· As Jesus is busy saying these things, doing these things, laying down his life, sharing this last special meal with his closest friends – there is one among them who is busy plotting and planning to have Jesus arrested and killed for money. And Jesus knows exactly who that is AND HE LOVES HIM ANYWAY.
· He doesn’t exclude Judas from any of the proceedings of that night, its like Christ is trying to win him over with one last extraordinary display of love as he washes his disciples feet and comes to Judas and washes his feet too – knowing. That is what John wants us to sense the weight of – Jesus knowing…. That’s how be began chapter 13 Jesus loved his own and he loved them to the end – knowing that the devil had already put it into the heart of Judas to betray him, he loved him anyway.
· 22 the disciples all look around at one another in shock – who can it be. They don’t understand the sin and weakness that lies in their own hearts, that it could be any one of them, that in some sense it was all of them. But Jesus knows.
· 23 Notice how John likes to refer to himself. This became His badge of honour – don’t call me John, just call me the disciple whom Jesus loved. He delighted in being called that because he understood it said nothing about his dignity or worth – it said everything about the nature of Christ’s unconditional love.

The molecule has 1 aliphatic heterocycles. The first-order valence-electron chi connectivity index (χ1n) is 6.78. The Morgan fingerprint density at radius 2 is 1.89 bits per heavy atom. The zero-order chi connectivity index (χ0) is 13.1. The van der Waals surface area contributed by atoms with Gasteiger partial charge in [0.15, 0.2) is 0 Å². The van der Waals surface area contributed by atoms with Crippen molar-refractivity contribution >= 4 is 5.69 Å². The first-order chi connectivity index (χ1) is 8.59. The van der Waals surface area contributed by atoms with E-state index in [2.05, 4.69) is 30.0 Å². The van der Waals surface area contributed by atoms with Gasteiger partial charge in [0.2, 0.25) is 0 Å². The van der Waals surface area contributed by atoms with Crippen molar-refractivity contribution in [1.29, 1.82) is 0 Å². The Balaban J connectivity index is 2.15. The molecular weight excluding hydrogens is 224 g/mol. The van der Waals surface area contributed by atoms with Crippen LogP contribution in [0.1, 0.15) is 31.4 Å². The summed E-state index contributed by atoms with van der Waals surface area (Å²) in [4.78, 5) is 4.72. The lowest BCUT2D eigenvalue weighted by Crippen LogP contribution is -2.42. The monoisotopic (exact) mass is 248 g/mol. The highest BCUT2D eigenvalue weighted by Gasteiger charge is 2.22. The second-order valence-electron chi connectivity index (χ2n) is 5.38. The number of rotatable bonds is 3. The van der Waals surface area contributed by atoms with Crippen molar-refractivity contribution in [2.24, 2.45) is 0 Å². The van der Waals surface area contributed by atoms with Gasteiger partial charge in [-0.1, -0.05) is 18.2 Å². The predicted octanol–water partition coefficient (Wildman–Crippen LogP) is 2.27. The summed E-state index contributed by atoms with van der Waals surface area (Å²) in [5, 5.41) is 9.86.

· 24-25 If you put the parallel accounts together you will see here that John is on his right, Peter therefore asks John to ask Jesus to identify the one who would betray him.
· 26 Jesus turns to Judas and dips the morsel and gives it to him. This was part of the Passover celebrations. The host would dip symbolic herbs in a bowl of salt water to symbolize the bitterness of their bondage in Egypt. He would then give it to the honoured guest on his left and he would in turn pass it around the table until all the guests had dipped. So in one sense Jesus was saying – who is going to betray me? All of you. But by the timing of Jesus’ words and actions, He was identifying Judas in particular. Of course they could only realize afterwards that as Jesus handed the bowl to Judas he said these things, knowing full well who he was handing the bowl to first and foremost.
· Judas was the honoured guest, seated at his left and as Jesus is giving him this special place of fellowship and intimacy, and washing his feet and saying these things – Judas gets up to go betray Jesus and Jesus knows. Vs 28 no-one else knows but vs 27 Jesus knows…and He loved him anyway. He loved him to the end, he loved him and honoured him and served him and engaged him and drew him into fellowship, even while He was in the act of betraying Jesus….
Now you can understand why John had no problem calling himself the disciple whom Jesus loved – because he understood that statement said nothing about him and everything about the nature of Jesus unconditional love.